Suffice to say, I was pretty comfortable there. I was attending for Commerical Art, which, in the year that I started attending had been rechristened “Visual Communications”. The kids in this class were the artsy ones - very talented artists with the goal of getting a job in the creative industry as designers, videographers, or something similar.
One of my earliest friends there was a guy named Josh. Josh went to school in the district that was adjacent to mine, but he may as well have been from another planet, because back then there was no internet, no cell phones, and if you didn’t know someone from school, you didn’t know them.
Josh was a unique guy. He was a musician, in his own punk rock band, and he’d wear flannel shirts, torn jeans, and thick Coke bottle glasses. In my mind, Josh was cool.
Josh and I would inevitably talk a lot about music. Josh was far more worldly4 than I, and when Nirvana came up in one of our conversations, he asked if I’d ever heard Bleach, their debut album. Of course I hadn’t, I didn’t know they’d had another album before Nevermind.
He was very quick to let me borrow it, and that was the start of a wonderful parasitic5 relationship between him and I. He’d let me borrow a tape, I’d copy it, and give it right back. Josh introduced me to the record label Sub Pop, and with it, bands like Sebadoh and Sonic Youth.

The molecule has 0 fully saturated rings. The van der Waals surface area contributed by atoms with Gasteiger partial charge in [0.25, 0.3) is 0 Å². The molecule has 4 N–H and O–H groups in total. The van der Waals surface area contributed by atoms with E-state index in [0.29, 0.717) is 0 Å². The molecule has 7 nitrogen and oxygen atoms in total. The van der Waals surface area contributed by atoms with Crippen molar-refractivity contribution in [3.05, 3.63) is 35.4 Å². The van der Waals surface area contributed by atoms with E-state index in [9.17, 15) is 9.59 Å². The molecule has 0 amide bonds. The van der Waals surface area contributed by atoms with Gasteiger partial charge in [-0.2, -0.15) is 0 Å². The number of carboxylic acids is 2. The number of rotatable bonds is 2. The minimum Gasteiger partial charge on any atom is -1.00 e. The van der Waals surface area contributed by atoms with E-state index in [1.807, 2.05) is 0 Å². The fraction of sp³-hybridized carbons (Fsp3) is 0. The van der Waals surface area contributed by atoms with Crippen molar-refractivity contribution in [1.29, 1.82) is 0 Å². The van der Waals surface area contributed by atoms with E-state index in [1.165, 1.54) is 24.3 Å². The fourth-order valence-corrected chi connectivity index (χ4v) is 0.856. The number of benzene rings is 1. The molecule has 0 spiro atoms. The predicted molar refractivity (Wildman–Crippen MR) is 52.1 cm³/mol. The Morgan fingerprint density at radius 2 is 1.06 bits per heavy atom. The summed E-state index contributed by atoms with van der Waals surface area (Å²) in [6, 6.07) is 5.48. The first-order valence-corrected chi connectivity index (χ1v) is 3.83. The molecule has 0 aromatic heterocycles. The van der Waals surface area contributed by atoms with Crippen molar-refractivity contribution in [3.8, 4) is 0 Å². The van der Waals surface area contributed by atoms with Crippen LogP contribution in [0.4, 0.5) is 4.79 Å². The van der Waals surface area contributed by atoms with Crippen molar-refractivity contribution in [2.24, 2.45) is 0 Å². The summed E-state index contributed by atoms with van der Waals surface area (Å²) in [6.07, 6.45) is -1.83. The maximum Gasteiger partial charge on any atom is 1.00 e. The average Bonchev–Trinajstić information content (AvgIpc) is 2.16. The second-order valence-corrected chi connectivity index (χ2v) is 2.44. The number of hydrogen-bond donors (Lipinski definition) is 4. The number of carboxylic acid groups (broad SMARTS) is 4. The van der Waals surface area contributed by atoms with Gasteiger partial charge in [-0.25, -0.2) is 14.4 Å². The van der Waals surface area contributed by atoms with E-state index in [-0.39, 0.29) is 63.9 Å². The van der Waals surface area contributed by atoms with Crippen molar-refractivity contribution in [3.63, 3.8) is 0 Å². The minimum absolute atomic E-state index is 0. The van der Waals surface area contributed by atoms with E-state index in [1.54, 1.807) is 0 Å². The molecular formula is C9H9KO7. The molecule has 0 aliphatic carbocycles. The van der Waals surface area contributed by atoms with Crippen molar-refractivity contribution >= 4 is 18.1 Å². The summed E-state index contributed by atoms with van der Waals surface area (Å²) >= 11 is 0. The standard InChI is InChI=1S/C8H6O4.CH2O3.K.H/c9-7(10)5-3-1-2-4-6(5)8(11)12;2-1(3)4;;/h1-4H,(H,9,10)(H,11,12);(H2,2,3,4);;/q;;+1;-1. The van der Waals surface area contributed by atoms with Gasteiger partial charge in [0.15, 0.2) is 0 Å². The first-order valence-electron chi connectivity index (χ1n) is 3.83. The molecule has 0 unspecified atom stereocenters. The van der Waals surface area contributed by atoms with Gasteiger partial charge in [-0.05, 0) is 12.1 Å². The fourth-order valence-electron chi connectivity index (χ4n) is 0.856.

So, in the spring of 1994, when he asked if I’d heard Mellow Gold, the new Beck album, I didn’t hesitate to tell him no. And he didn’t hesitate to let me borrow it.
Everyone knows Beck’s breakout single - “Loser”, a bluesy, rap infused, sonic feast for the ears. It was like nothing else on the radio at the time. And it’s probably the reason I’m about to write something about my favorite Beck album - 2005’s Guero.
He’d produced multiple albums between Mellow Gold and Guero. Odelay was inescapable in the mid-nineties, Mutations and Sea Change were both quality records as well. With each album, Beck proved one thing: he jumps genres so much, it’s impossible to nail him down.